First Fine Art Sale of 2010 a Success at Moran's

 

 

Pasadena, CA – Impressionist landscapes, Western works, and California School watercolors took center stage on February 16th at John Moran Auctioneers’ first California and American Art Auction of 2010. Well over three hundred bidders from across the country registered for the auction, with a third of them bidding online through Artfact.com.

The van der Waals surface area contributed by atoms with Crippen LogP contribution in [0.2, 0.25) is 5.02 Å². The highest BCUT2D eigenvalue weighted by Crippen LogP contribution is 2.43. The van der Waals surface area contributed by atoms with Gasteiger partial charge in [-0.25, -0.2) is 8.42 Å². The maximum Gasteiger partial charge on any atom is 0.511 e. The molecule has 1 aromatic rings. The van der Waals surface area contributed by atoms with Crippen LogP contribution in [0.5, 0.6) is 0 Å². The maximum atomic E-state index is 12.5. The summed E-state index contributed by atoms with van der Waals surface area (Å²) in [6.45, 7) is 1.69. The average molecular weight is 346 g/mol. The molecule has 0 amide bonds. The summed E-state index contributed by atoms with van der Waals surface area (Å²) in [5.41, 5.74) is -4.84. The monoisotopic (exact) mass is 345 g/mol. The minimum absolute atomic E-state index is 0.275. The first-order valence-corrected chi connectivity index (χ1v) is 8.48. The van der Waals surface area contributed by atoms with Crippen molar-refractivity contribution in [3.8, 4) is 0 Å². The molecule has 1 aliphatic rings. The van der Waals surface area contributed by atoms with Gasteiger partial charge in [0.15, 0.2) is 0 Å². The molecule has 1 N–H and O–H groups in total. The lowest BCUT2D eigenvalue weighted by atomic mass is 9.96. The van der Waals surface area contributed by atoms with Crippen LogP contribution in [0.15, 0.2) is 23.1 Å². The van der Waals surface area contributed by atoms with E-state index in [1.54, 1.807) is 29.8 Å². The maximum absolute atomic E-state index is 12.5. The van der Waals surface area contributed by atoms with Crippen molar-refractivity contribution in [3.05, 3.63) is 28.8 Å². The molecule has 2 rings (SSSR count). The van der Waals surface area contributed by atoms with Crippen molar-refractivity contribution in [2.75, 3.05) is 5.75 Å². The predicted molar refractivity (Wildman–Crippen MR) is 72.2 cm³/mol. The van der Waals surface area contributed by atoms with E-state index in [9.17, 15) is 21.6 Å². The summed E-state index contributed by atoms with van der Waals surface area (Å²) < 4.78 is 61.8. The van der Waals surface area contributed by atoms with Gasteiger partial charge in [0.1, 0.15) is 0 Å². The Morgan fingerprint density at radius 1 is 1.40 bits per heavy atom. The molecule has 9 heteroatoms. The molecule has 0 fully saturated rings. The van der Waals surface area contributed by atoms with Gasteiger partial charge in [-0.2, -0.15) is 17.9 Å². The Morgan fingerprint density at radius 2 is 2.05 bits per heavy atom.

Moran’s nation-wide reach was nicely demonstrated when a lovely oil, Lot 81, by Hew Hope, PA artist Fern Coppedge (1883 – 1951), attracted a full bank of phone bidders from the East Coast and Midwest. The competition drove the final price of “Summer”, a scene of the Delaware and Raritan Canal near Lumberville, to $86,250 from a pre-sale estimate of $25,000 – 35,000 (all prices include the 15% buyer’s premium.) Also drawing numerous East Coast bidders was a marvelously detailed scene of old New York City, identifiable from the painted street sign as Gold Street in lower Manhattan. The 27” x 44” oil by Henry A. Ferguson (1845 – 1911), Lot 148, achieved the third-highest auction price for the artist, realizing $23,000 (estimate: $7000 – 10,000.) Other East Coast works that performed well were a coastal with crashing waves and a brilliantly lit, cloud-filled sky marine by specialist Frederick Judd Waugh (1861 – 1940), Lot 76, which brought $10,925 (estimate: $3000 – 5000), and a two-piece lot by Robert Swain Gifford (1840 – 1905), a coastal and a scene of an Indian encampment, that realized $9,200 (estimate: 2000 – 3000).